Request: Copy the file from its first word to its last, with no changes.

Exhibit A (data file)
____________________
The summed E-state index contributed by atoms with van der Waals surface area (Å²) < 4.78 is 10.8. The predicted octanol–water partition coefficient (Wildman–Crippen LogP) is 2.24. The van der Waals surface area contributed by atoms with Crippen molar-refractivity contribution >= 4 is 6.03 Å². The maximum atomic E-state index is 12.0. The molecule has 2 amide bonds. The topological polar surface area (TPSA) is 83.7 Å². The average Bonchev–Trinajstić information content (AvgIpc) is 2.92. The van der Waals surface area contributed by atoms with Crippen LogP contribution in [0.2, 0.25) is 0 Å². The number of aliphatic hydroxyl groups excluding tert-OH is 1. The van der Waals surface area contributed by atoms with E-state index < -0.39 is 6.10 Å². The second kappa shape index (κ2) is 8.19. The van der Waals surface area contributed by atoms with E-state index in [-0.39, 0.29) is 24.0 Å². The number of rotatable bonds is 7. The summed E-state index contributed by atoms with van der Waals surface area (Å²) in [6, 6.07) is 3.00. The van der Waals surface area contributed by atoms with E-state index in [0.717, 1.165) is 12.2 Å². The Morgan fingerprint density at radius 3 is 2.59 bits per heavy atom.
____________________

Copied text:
The summed E-state index contributed by atoms with van der Waals surface area (Å²) < 4.78 is 10.8. The predicted octanol–water partition coefficient (Wildman–Crippen LogP) is 2.24. The van der Waals surface area contributed by atoms with Crippen molar-refractivity contribution >= 4 is 6.03 Å². The maximum atomic E-state index is 12.0. The molecule has 2 amide bonds. The topological polar surface area (TPSA) is 83.7 Å². The average Bonchev–Trinajstić information content (AvgIpc) is 2.92. The van der Waals surface area contributed by atoms with Crippen LogP contribution in [0.2, 0.25) is 0 Å². The number of aliphatic hydroxyl groups excluding tert-OH is 1. The van der Waals surface area contributed by atoms with E-state index < -0.39 is 6.10 Å². The second kappa shape index (κ2) is 8.19. The van der Waals surface area contributed by atoms with E-state index in [-0.39, 0.29) is 24.0 Å². The number of rotatable bonds is 7. The summed E-state index contributed by atoms with van der Waals surface area (Å²) in [6, 6.07) is 3.00. The van der Waals surface area contributed by atoms with E-state index in [0.717, 1.165) is 12.2 Å². The Morgan fingerprint density at radius 3 is 2.59 bits per heavy atom.